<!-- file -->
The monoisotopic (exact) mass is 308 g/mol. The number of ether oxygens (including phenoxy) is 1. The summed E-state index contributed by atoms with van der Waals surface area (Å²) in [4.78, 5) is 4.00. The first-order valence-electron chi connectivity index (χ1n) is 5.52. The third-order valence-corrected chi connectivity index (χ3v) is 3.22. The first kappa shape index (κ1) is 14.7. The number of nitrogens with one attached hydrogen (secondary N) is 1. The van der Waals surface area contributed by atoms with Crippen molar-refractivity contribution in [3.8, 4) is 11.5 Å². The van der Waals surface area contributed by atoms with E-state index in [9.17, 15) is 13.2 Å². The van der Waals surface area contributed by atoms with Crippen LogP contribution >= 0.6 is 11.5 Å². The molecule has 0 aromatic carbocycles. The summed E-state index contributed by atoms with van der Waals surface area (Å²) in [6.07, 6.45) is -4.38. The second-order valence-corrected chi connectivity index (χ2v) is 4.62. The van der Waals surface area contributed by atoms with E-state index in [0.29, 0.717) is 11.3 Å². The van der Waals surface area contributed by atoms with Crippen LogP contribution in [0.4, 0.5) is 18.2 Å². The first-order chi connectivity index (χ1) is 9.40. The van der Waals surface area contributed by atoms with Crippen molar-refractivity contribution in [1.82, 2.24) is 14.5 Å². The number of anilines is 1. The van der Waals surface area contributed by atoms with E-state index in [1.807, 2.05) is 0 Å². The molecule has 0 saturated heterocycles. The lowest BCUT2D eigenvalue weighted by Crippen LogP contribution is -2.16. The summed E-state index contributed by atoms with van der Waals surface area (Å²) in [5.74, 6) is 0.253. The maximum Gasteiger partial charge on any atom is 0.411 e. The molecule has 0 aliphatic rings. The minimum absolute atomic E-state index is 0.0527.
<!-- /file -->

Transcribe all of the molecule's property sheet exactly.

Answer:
The monoisotopic (exact) mass is 308 g/mol. The number of ether oxygens (including phenoxy) is 1. The summed E-state index contributed by atoms with van der Waals surface area (Å²) in [4.78, 5) is 4.00. The first-order valence-electron chi connectivity index (χ1n) is 5.52. The third-order valence-corrected chi connectivity index (χ3v) is 3.22. The first kappa shape index (κ1) is 14.7. The number of nitrogens with one attached hydrogen (secondary N) is 1. The van der Waals surface area contributed by atoms with Crippen molar-refractivity contribution in [3.8, 4) is 11.5 Å². The van der Waals surface area contributed by atoms with E-state index in [9.17, 15) is 13.2 Å². The van der Waals surface area contributed by atoms with Crippen LogP contribution >= 0.6 is 11.5 Å². The molecule has 0 aromatic carbocycles. The summed E-state index contributed by atoms with van der Waals surface area (Å²) in [6.07, 6.45) is -4.38. The second-order valence-corrected chi connectivity index (χ2v) is 4.62. The van der Waals surface area contributed by atoms with E-state index in [0.29, 0.717) is 11.3 Å². The van der Waals surface area contributed by atoms with Crippen LogP contribution in [0.4, 0.5) is 18.2 Å². The first-order chi connectivity index (χ1) is 9.40. The van der Waals surface area contributed by atoms with Crippen molar-refractivity contribution in [1.82, 2.24) is 14.5 Å². The number of anilines is 1. The van der Waals surface area contributed by atoms with E-state index in [1.807, 2.05) is 0 Å². The molecule has 0 saturated heterocycles. The lowest BCUT2D eigenvalue weighted by Crippen LogP contribution is -2.16. The summed E-state index contributed by atoms with van der Waals surface area (Å²) in [5.74, 6) is 0.253. The maximum Gasteiger partial charge on any atom is 0.411 e. The molecule has 0 aliphatic rings. The minimum absolute atomic E-state index is 0.0527.